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Michigan State University Extension
Home Maintenance And Repair - 01500037
06/24/03


Causes of mildew



Mildew is a thin, usually black, sometimes white, growth produced on many kinds of surfaces by molds. Molds are simple plants belonging to the group known as fungi. Though molds are always present in the air, those that cause mildew need moisture and certain temperatures in order to grow. They commonly develop in humid summer weather, especially in houses that are closed. They grow fastest at temperatures between 75 F. and 85 F. Sunlight helps kill mildew.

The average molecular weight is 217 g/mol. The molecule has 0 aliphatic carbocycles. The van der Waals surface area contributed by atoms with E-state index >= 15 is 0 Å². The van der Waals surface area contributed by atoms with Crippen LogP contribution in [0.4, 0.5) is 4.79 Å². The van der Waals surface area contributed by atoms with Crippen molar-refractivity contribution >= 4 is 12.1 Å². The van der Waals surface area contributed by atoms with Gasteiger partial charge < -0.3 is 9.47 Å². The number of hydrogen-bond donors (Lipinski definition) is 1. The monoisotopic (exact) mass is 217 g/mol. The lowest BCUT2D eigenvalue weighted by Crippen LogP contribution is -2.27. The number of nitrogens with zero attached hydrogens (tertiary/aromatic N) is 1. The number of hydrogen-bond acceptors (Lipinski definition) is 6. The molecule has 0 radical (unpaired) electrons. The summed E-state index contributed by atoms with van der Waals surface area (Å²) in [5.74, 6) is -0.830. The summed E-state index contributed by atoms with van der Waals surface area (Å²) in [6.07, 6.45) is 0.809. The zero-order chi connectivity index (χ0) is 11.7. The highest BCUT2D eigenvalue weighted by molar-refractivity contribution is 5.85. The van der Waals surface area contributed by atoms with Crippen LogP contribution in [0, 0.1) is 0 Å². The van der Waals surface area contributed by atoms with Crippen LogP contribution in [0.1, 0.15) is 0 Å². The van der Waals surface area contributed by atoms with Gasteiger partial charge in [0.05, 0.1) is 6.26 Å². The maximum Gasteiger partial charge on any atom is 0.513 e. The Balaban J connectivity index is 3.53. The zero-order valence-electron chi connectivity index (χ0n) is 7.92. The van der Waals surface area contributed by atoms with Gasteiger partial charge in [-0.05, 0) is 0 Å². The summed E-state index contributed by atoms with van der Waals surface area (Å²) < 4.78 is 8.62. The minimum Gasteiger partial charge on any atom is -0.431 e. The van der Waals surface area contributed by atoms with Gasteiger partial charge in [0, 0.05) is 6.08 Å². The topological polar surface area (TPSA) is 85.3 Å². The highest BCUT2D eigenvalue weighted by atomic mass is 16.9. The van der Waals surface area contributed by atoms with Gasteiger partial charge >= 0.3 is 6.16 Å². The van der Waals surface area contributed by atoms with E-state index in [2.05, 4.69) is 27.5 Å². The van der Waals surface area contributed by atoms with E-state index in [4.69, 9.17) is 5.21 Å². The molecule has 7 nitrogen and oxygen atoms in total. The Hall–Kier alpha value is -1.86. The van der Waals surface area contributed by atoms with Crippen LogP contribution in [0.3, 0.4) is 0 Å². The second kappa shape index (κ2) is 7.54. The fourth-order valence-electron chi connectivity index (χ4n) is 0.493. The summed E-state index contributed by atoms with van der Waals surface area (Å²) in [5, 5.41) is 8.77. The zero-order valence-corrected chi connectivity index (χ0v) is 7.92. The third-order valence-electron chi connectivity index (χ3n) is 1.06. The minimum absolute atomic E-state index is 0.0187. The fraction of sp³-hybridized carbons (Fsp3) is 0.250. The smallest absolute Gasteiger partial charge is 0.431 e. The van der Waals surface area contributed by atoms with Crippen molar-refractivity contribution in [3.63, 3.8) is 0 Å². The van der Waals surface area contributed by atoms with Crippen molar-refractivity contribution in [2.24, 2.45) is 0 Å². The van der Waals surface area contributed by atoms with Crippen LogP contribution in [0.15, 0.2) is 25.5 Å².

These molds grow on anything from which they can get enough food. In homes they develop most often on cotton, linen, rayon, silk, wool, leather, wood, and paper. Many synthetic fibers are resistant to mildew.

Molds that cause mildew flourish wherever it is damp, warm, poorly lighted, and/or where air is not circulated--in cellars, crawl spaces or houses without basements, and clothing closets; on draperies and rugs in basement recreation rooms, on shower curtains, and on damp clothes rolled up for ironing. These molds are also likely in a newly built house because of moisture in the building materials.

References

This article was written by Anne Field, Extension Specialist, Emeritus, with reference from the USDA bulletin, Mildew.

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